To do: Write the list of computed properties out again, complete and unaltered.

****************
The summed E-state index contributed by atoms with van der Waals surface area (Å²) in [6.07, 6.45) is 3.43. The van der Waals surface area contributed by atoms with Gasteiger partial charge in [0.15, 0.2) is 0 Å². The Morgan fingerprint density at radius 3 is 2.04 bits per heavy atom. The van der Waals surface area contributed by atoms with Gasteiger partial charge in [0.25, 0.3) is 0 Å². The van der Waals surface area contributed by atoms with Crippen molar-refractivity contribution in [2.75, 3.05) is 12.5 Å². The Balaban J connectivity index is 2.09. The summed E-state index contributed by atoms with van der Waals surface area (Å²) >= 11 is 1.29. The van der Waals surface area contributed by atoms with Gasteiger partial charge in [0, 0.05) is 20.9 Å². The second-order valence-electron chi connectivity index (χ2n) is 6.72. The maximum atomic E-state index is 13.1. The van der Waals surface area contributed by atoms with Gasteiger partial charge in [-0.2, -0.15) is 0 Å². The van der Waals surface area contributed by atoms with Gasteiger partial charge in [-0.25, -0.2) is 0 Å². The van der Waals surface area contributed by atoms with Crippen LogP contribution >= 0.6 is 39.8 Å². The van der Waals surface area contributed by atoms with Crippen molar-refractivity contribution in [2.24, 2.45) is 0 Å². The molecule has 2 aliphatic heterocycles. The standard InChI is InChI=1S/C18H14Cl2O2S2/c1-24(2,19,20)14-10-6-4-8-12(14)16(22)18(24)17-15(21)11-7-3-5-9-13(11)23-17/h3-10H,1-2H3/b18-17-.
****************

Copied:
The summed E-state index contributed by atoms with van der Waals surface area (Å²) in [6.07, 6.45) is 3.43. The van der Waals surface area contributed by atoms with Gasteiger partial charge in [0.15, 0.2) is 0 Å². The Morgan fingerprint density at radius 3 is 2.04 bits per heavy atom. The van der Waals surface area contributed by atoms with Gasteiger partial charge in [0.25, 0.3) is 0 Å². The van der Waals surface area contributed by atoms with Crippen molar-refractivity contribution in [2.75, 3.05) is 12.5 Å². The Balaban J connectivity index is 2.09. The summed E-state index contributed by atoms with van der Waals surface area (Å²) >= 11 is 1.29. The van der Waals surface area contributed by atoms with Gasteiger partial charge in [0, 0.05) is 20.9 Å². The second-order valence-electron chi connectivity index (χ2n) is 6.72. The maximum atomic E-state index is 13.1. The van der Waals surface area contributed by atoms with Gasteiger partial charge in [-0.2, -0.15) is 0 Å². The van der Waals surface area contributed by atoms with Gasteiger partial charge in [-0.25, -0.2) is 0 Å². The van der Waals surface area contributed by atoms with Crippen LogP contribution >= 0.6 is 39.8 Å². The van der Waals surface area contributed by atoms with Crippen molar-refractivity contribution in [2.24, 2.45) is 0 Å². The molecule has 2 aliphatic heterocycles. The standard InChI is InChI=1S/C18H14Cl2O2S2/c1-24(2,19,20)14-10-6-4-8-12(14)16(22)18(24)17-15(21)11-7-3-5-9-13(11)23-17/h3-10H,1-2H3/b18-17-.